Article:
Alice Springs Transforming One Year On
Today marks one year since the Australian and Northern Territory Governments began work on transforming the Alice Springs town camps.
On 7 December last year the ‘fix and make safe’ program began in Hoppy’s Camp and Little Sisters Camp under the $150 million Alice Springs Transformation Plan.
The Minister for Families, Housing, Community Services and Indigenous Affairs, Jenny Macklin said work on the Alice Springs Transformation Plan was progressing well.
Ms Macklin said the Alice Springs Transformation Plan will reduce overcrowding and disadvantage in town camps and improve services throughout the town.
The Transformation Plan will deliver 85 new houses, essential infrastructure and significant rebuilds and refurbishments of existing houses in poor condition.
“So far eight new houses have been built and 22 homes that were in poor condition have been refurbished. Ten new houses are currently under construction and seven rebuilds and refurbishments are underway,” Ms Macklin said.
“We are also building new accommodation facilities and extending existing services to provide more than 500 additional beds to help address overcrowding and homelessness in Alice Springs.
“Town camp residents are living in healthier conditions, with a regular rubbish collection service and strong dog control program now in place. The town council has been a key partner in transforming the town camps,” Ms Macklin said.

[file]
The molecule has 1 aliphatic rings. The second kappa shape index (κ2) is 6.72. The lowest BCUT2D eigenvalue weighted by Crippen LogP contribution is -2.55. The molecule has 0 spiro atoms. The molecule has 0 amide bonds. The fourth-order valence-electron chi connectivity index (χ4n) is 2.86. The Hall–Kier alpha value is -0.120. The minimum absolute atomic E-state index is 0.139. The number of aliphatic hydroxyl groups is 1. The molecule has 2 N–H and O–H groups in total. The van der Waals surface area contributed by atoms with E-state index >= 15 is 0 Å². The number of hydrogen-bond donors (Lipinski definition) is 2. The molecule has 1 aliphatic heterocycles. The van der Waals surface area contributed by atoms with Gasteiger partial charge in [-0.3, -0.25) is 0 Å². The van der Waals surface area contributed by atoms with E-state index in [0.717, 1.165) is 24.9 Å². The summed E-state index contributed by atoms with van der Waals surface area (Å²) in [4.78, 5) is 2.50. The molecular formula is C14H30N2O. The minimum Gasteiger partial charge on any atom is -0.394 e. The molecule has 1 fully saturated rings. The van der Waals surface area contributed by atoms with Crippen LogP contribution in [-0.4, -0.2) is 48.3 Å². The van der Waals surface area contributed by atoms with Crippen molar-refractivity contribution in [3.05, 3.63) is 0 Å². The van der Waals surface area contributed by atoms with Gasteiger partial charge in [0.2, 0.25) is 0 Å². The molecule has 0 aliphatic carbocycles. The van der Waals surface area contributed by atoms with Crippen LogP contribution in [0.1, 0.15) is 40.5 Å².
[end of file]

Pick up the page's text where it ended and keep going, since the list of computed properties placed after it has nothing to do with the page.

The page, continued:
Ms Macklin said the Australian and Northern Territory Governments were also implementing tenancy reforms to ensure fair and consistent procedures are followed when allocating homes, charging rent and conducting regular repairs and maintenance.
The Northern Territory Minister for Central Australia, Karl Hampton, said providing jobs and training for local Indigenous people was a key part of the Alice Springs Transformation Plan.
“To date, Indigenous employees on the housing program have made up almost 50 per cent of the total workforce,” Mr Hampton said.
“Building houses and fixing infrastructure demonstrates our commitment to improving the health and safety of families living on town camps.
“The transformation plan is not just about bricks and mortar – the Australian and Northern Territory Governments are also committed to improving the lives of local people through improved services and support.”
The Minister for Indigenous Health, Warren Snowdon, said the transformation plan has seen a welcome boost to local housing infrastructure.
“This is a terrific initiative in Alice Springs and it’s great to see it progressing. The $150m transformation is an investment which is unmatched in many other regional towns of similar size. It’s also important to note that this investment will help improve the health outcomes of the community,” Mr Snowdon said.
Mr Snowdon said the Australian Government was delivering more than $7 million under the Alice Springs Transformation Plan to enhance alcohol rehabilitation and treatment programs in Alice Springs.
Ms Macklin said the transformation plan was also focused on strengthening local families.
“We are investing more than $10 million in early childhood, family violence and family support programs across Alice Springs, including the Communities for Children service and Personal Helpers and Mentors program,” Ms Macklin said.